The indirect method is the more popular method of preparing a cash flow statement. If you manage grants, you know that allocating costs for shared services can be challenging. Shared services are activities or functions that benefit more than one grant or program, such as accounting, human resources, or IT. How can you distribute these costs fairly and accurately among your grants, without violating the rules and regulations of your funders? In this article, we will explain some common methods of grant cost allocation, and how to choose the best one for your situation. More broadly, the cashflow from operations is prepared by accounting for cash receipts and payments of the cash in case of the direct method.

13: Introduction to Direct Method versus Indirect Method

Although the two methods are similar in concept, the methods have some distinct advantages and disadvantages. The direct method uses the accrual basis of accounting, while the indirect method uses the cash basis. Direct technique presents operating cash flows as a list of incoming and departing cash flows.

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The direct cash flow method is considered the more complicated of the cash flow methods, especially for a company that utilizes accrual accounting. The accounting manager cannot use changes between assets and liabilities to measure variations in receivables and payables under the direct cash flow method. Instead, each transaction that affects cash is appropriately categorized. Using the differences we laid out here between direct vs indirect cash flow statements, hopefully you have a better idea of when each method is more appropriate, and what the potential advantages and drawbacks are of each.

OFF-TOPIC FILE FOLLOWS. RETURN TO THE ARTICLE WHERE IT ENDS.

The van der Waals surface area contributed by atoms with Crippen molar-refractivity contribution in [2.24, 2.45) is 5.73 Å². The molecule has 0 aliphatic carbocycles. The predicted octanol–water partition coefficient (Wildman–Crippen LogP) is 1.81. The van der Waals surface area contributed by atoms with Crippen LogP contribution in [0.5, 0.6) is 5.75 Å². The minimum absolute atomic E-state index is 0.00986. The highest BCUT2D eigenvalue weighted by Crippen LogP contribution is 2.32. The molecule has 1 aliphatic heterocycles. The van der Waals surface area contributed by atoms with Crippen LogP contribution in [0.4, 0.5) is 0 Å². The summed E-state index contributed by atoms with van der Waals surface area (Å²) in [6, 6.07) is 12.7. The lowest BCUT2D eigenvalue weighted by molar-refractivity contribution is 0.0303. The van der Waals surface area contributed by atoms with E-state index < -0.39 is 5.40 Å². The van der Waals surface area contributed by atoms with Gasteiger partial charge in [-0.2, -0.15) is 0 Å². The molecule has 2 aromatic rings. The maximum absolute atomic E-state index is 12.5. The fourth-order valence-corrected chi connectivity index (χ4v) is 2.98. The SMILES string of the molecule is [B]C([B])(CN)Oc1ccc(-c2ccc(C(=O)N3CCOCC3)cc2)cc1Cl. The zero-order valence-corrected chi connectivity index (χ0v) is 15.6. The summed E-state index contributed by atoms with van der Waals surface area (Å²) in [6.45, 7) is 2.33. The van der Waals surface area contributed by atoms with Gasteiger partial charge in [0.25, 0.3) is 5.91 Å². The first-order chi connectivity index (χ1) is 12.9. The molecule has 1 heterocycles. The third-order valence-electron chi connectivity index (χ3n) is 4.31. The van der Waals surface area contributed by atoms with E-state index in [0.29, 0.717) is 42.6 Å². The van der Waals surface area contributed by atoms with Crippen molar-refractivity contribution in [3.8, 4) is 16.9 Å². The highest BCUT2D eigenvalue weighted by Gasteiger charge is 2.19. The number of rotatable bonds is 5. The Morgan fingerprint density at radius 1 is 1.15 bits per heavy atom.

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The cash flow statement is a critical statement as it helps the stakeholder evaluate the cash flow position of the business. Generally, a cash flow statement is composed of cash flow from operating activities, financing activities, and investing activities. For the direct and indirect methods of cash flow, the cash flows arising from the financing activities and investing activities tend to be the same. However, the approach utilized for the cash flow from the operating activities differs for both the direct method of cash flow statement and the indirect method of the cash flow statement.

Indirect Method vs. Direct Method

Further, the indirect method for building cash flow statements could provide a less accurate depiction of the business’s current cash positioning. Because the cash flow statement is more conducive to cash method accounting, one can think of the indirect method as a way for businesses using the accrual method to report in terms of cash on hand. As such, it requires additional preparation and adjustments after the fact. In the accruals basis of accounting, revenue, and expenses get recorded when incurred—not when the money is collected or paid out. This delay makes it challenging to collect and report data using the direct cash flow method. Although it has its disadvantages, the statement of cash flows direct method reports the direct sources of cash receipts and payments, which can be helpful to investors and creditors.

While both methods can be used to calculate the cash flow statement, the direct method is more accurate than the indirect method. Indirect cash flow requires separating cash transactions, but it does require a significant amount of preparation time. The direct method can be used at different points in the business cycle, including the end of a quarter or the beginning of the year. This means that you use a combination of direct and indirect allocation methods, depending on the nature and purpose of each shared service cost. This method allows you to tailor your cost allocation to your specific circumstances and needs, but it may be more complex and confusing than the other methods.

The popularity of the indirect way of cash flow generally outnumbers that of the direct cash flow method. The indirect approach displays operating cash flows as a profit-to-cash flow reconciliation, and it signifies that you consider depreciation in your computations. The direct method of the cashflow and indirect method of cashflow are variants of the cashflow statements.